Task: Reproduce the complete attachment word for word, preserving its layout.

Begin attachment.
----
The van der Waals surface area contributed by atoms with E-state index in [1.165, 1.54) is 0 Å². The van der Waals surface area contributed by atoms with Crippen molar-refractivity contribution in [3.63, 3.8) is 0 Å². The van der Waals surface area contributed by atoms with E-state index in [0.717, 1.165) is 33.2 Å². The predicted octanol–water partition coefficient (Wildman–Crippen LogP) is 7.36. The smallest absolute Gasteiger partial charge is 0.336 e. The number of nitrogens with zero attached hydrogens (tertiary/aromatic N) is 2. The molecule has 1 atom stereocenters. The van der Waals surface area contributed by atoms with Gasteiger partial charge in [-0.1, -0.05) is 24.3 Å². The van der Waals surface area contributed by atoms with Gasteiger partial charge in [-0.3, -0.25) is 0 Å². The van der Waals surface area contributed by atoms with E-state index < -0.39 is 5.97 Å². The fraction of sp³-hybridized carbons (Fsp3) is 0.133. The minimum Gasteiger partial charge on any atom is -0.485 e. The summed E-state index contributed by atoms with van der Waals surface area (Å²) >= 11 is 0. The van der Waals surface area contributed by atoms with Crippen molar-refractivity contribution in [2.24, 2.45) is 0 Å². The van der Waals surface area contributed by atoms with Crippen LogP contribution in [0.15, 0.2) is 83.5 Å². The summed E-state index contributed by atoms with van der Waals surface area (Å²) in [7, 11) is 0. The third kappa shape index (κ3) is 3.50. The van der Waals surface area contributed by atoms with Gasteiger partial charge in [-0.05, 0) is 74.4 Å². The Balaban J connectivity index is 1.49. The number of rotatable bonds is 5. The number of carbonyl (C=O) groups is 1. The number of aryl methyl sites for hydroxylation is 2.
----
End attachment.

The van der Waals surface area contributed by atoms with E-state index in [1.165, 1.54) is 0 Å². The van der Waals surface area contributed by atoms with Crippen molar-refractivity contribution in [3.63, 3.8) is 0 Å². The van der Waals surface area contributed by atoms with E-state index in [0.717, 1.165) is 33.2 Å². The predicted octanol–water partition coefficient (Wildman–Crippen LogP) is 7.36. The smallest absolute Gasteiger partial charge is 0.336 e. The number of nitrogens with zero attached hydrogens (tertiary/aromatic N) is 2. The molecule has 1 atom stereocenters. The van der Waals surface area contributed by atoms with Gasteiger partial charge in [-0.1, -0.05) is 24.3 Å². The van der Waals surface area contributed by atoms with Gasteiger partial charge in [-0.3, -0.25) is 0 Å². The van der Waals surface area contributed by atoms with E-state index < -0.39 is 5.97 Å². The fraction of sp³-hybridized carbons (Fsp3) is 0.133. The minimum Gasteiger partial charge on any atom is -0.485 e. The summed E-state index contributed by atoms with van der Waals surface area (Å²) >= 11 is 0. The van der Waals surface area contributed by atoms with Crippen molar-refractivity contribution in [2.24, 2.45) is 0 Å². The van der Waals surface area contributed by atoms with Crippen LogP contribution in [0.15, 0.2) is 83.5 Å². The summed E-state index contributed by atoms with van der Waals surface area (Å²) in [7, 11) is 0. The third kappa shape index (κ3) is 3.50. The van der Waals surface area contributed by atoms with Gasteiger partial charge in [-0.05, 0) is 74.4 Å². The Balaban J connectivity index is 1.49. The number of rotatable bonds is 5. The number of carbonyl (C=O) groups is 1. The number of aryl methyl sites for hydroxylation is 2.